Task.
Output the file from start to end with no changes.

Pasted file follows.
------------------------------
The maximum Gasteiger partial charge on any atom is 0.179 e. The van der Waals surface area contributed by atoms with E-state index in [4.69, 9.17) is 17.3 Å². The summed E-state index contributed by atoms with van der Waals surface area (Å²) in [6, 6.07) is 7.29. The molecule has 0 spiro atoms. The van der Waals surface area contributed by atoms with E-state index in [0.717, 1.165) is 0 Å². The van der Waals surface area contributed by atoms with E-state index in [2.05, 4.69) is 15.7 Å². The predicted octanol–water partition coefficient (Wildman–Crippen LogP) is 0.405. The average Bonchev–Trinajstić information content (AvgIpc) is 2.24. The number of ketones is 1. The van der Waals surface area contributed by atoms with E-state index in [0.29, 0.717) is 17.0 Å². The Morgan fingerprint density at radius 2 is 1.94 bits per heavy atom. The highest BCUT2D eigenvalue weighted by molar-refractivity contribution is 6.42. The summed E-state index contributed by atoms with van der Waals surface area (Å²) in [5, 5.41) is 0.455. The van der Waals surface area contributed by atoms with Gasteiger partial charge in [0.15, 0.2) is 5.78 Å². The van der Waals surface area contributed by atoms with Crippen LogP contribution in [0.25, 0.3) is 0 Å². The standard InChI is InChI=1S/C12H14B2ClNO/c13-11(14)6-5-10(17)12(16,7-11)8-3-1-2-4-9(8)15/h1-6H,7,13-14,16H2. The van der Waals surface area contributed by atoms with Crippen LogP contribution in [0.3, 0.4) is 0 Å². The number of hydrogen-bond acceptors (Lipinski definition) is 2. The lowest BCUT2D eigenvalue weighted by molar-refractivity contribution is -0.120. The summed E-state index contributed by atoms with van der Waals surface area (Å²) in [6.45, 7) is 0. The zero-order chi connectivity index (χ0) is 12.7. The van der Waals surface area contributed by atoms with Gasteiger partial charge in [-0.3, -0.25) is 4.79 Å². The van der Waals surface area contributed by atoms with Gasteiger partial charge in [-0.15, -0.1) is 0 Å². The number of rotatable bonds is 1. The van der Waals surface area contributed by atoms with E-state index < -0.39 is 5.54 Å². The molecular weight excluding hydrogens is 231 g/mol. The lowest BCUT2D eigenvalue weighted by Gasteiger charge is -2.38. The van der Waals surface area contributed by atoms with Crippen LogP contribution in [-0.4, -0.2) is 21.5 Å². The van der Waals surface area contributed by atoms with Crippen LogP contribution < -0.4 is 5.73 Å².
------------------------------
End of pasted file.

The maximum Gasteiger partial charge on any atom is 0.179 e. The van der Waals surface area contributed by atoms with E-state index in [4.69, 9.17) is 17.3 Å². The summed E-state index contributed by atoms with van der Waals surface area (Å²) in [6, 6.07) is 7.29. The molecule has 0 spiro atoms. The van der Waals surface area contributed by atoms with E-state index in [0.717, 1.165) is 0 Å². The van der Waals surface area contributed by atoms with E-state index in [2.05, 4.69) is 15.7 Å². The predicted octanol–water partition coefficient (Wildman–Crippen LogP) is 0.405. The average Bonchev–Trinajstić information content (AvgIpc) is 2.24. The number of ketones is 1. The van der Waals surface area contributed by atoms with E-state index in [0.29, 0.717) is 17.0 Å². The Morgan fingerprint density at radius 2 is 1.94 bits per heavy atom. The highest BCUT2D eigenvalue weighted by molar-refractivity contribution is 6.42. The summed E-state index contributed by atoms with van der Waals surface area (Å²) in [5, 5.41) is 0.455. The van der Waals surface area contributed by atoms with Gasteiger partial charge in [0.15, 0.2) is 5.78 Å². The van der Waals surface area contributed by atoms with Crippen LogP contribution in [0.25, 0.3) is 0 Å². The standard InChI is InChI=1S/C12H14B2ClNO/c13-11(14)6-5-10(17)12(16,7-11)8-3-1-2-4-9(8)15/h1-6H,7,13-14,16H2. The van der Waals surface area contributed by atoms with Crippen LogP contribution in [0.3, 0.4) is 0 Å². The number of hydrogen-bond acceptors (Lipinski definition) is 2. The lowest BCUT2D eigenvalue weighted by molar-refractivity contribution is -0.120. The summed E-state index contributed by atoms with van der Waals surface area (Å²) in [6.45, 7) is 0. The zero-order chi connectivity index (χ0) is 12.7. The van der Waals surface area contributed by atoms with Gasteiger partial charge in [-0.3, -0.25) is 4.79 Å². The van der Waals surface area contributed by atoms with Gasteiger partial charge in [-0.15, -0.1) is 0 Å². The number of rotatable bonds is 1. The van der Waals surface area contributed by atoms with E-state index < -0.39 is 5.54 Å². The molecular weight excluding hydrogens is 231 g/mol. The lowest BCUT2D eigenvalue weighted by Gasteiger charge is -2.38. The van der Waals surface area contributed by atoms with Crippen LogP contribution in [-0.4, -0.2) is 21.5 Å². The van der Waals surface area contributed by atoms with Crippen LogP contribution < -0.4 is 5.73 Å².